Baby Driver is quite different from Wright’s previous movies. The critics have generally loved it, and audiences have responded well. So why didn’t it appeal to me as much? I guess I was expecting more of the quirky humour of Wright’s previous films. There were two jokes in the entire movie—most of the time the movie was incredibly serious. The driving scenes were amazing. But as soon as the bank robberies and driving were over, the movie started to drag. I don’t think pacing was actually an issue, it was probably more me waiting for some amazing Edgar Wright moment to happen. And unfortunately it never did.

After the first incredible drive/chase scene, there was a continuous shot of Baby walking down the street to get coffee while manoeuvring amongst traffic and pedestrians to the sounds of Harlem Shuffle in his headphones. It showed signs of some of Wright’s quirky genius shining through, but then faded into convention again. There are some great ideas at play in this movie, but by the end I hadn’t connected with any of the characters. Maybe I set my expectations too high.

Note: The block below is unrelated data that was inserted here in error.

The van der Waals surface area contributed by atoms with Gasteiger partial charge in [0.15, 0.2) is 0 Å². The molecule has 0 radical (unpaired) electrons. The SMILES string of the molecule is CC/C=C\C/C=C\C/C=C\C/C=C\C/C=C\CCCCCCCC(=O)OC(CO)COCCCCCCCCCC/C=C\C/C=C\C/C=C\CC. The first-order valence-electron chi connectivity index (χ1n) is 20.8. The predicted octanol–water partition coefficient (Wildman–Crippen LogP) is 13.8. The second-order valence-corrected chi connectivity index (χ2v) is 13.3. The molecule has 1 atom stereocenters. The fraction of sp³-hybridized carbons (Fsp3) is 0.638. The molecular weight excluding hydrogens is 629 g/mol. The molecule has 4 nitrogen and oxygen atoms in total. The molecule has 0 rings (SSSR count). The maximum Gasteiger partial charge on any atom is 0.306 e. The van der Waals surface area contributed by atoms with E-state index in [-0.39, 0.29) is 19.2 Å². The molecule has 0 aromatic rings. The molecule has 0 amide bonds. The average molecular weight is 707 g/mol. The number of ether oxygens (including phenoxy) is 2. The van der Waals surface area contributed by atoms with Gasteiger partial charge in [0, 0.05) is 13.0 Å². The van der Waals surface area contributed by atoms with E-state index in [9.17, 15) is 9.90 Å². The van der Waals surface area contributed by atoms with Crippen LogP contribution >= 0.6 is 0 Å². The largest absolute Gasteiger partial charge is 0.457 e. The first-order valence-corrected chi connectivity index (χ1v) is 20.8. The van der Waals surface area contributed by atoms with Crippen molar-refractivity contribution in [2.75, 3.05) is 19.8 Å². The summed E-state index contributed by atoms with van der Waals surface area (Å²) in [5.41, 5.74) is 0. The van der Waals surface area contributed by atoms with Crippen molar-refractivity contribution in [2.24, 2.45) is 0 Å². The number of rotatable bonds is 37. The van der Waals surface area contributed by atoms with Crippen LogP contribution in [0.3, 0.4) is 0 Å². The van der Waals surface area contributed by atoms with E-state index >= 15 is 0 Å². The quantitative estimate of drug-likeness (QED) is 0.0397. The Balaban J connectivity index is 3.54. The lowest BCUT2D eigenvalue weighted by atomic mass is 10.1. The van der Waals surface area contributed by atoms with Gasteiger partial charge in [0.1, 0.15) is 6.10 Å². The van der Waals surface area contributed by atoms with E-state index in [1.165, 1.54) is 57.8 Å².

Baby Driver is a well-executed heist movie with great acting, fantastic driving scenes, incredible music soundtrack and great editing, that doesn’t make you care for any of the characters. I didn’t leave the theatre saying “that was a great movie”. I left saying “that was pretty good”. I expected more from Edgar Wright. Maybe next time.

Rating: C+

Oasis. A poem.

I was lost in the desert
And as the sweeping sands
Surrounded me with the promise of death
As my tongue swelled with my last parched breath
I saw a vision before me
An oasis in the swirling dust
It seemed so far away, yet agonisingly just out of reach
Of water and palms and hyacinths
And I crawled on and on
Because the promise
Was all I needed
To live